New Delhi: Taking strong exception to the Defence Research and Development Organisation (DRDO) having “declared successful” 20 of 86 “mission mode” projects, the Comptroller and Auditor General (CAG) has expressed dismay saying that it had overlooked the fact that they had not achieved objectives and over Rs 1,000 crore was spent on them.
In its performance audit report on “Management and Outcome of Mission Mode Projects in DRDO,” tabled in parliament, the CAG cited the example of “advanced Light Towed Array Sonar (ALTAS),“ which was taken up in April 2012, to illustrate “irregular closure” of cases and declaring them successful despite not achieving key objectives after five years.
The Naval Physical Oceanographic Laboratory (NPOL) took up the project for the development of ALTAS, which was an attempt to revive “Development of Active cum Passive Towed Array Sonar (NAGAN),” which was closed in December of 2021 and “also declared successful by the 32nd Steering Committee through the system had failed to meet the user requirement during trials,” the CAG lamented.
Surprisingly, the auditors noted that the trial report of 2018 stated that key parameters such as active and passive sonar function, layer performance, torpedo detection, and streaming time were not achieved. Other than that, the user evaluation report revealed that the system had failed to meet these key parameters, but as per the “Administrative closure report,” the project was declared successful, and the same was submitted to the CFA for approval in November 2019,” the report highlighted. In their reply to the CAG, the DRDO was silent on granting premature successful status to the project but stated that further trials would be held to prove 41 of the 138 parameters needed for the Navy to accept it.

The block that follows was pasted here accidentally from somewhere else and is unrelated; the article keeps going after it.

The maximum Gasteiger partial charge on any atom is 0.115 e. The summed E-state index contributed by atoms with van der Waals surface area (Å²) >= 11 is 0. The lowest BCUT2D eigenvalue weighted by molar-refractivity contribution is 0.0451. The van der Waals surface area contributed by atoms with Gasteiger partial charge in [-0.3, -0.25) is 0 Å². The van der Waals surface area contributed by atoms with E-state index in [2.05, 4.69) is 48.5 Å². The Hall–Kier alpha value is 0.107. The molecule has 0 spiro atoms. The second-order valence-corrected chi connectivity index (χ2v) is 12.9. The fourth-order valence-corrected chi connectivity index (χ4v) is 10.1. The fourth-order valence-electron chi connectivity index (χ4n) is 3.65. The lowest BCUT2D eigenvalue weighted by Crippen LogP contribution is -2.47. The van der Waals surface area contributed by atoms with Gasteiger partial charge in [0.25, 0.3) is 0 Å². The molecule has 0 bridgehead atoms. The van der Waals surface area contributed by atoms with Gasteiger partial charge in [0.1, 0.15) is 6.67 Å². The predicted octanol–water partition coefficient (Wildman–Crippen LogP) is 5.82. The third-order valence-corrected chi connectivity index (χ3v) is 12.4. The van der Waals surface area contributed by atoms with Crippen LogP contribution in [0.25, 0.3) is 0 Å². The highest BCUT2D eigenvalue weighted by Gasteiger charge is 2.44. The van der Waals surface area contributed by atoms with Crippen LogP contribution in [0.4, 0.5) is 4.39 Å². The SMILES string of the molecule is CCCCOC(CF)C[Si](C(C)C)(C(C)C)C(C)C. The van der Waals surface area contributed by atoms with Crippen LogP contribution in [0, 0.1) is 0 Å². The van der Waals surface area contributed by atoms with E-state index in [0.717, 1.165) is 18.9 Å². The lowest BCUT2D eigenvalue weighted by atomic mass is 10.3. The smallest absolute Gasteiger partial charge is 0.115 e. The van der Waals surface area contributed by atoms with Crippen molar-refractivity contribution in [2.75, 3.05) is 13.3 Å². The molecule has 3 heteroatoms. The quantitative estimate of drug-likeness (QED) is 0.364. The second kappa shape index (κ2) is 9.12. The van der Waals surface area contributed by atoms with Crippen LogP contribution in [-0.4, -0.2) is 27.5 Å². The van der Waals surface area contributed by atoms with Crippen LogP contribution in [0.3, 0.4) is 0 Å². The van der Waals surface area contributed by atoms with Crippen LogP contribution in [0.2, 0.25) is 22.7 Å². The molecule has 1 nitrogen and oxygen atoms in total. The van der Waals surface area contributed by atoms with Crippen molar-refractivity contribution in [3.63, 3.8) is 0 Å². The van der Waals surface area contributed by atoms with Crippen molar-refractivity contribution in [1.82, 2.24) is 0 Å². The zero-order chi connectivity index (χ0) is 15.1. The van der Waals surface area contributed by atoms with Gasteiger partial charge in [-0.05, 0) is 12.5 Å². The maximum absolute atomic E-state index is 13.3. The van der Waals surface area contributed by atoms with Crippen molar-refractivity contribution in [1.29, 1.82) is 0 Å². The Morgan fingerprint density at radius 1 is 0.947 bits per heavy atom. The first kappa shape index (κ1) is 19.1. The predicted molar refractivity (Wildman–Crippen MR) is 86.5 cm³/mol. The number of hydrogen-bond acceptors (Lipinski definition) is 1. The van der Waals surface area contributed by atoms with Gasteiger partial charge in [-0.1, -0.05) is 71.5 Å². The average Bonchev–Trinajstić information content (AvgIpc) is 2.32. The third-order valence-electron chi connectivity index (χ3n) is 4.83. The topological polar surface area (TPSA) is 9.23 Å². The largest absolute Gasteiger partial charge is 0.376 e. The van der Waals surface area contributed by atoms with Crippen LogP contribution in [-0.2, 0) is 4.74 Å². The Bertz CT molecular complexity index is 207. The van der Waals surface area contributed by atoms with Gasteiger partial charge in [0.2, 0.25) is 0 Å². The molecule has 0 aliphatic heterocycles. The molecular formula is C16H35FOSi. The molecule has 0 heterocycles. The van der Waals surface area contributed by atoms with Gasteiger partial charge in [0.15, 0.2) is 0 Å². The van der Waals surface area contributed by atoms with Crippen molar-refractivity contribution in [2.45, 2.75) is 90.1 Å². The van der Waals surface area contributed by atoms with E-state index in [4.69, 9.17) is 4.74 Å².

Another instance of the audit flags is the Missile Approach Warning System (MAWS), which the Indian Air Force wanted DRDO to develop for SU-30 Mk-1 fighter aircraft. The Defence Ministry sanctioned the project to DRDO’s Bengaluru-based lab, the Defence Avionics Research Establishment (DARE), in 2008 at a cost of Rs 273.80 crores. Strangely, though the Air Force HQ wanted the DARE to carry out a feasibility study to determine whether they can be installed on SU-30 Mk-1, the lab developed the system in collaboration with a foreign firm at a cost of Rs 213.03 crore and tested them on a transport aircraft. “In order to prove the developed DCMAWS on the Su-30 Mk-1, DARE proposed a separate user trial project at a cost of Rs 102.53 crore,” stated the CAG report.
Between January 2010 and December 2019, the DRDO had closed 103 mission mode (MM) projects, undertaken on proven and readily accessible technologies, incurring an expenditure of Rs 2,505.23 crore. More than that, 75 Mission Mode projects were continuing as of December 2019, and Rs 2,997.57 crore of the sanctioned amount of Rs 9,056.90 crore had already been spent on them.
The CAG report expressed frustration over repeated ‘deficiencies in project management by DRDO Labs’, reported from time to time in various previous reports.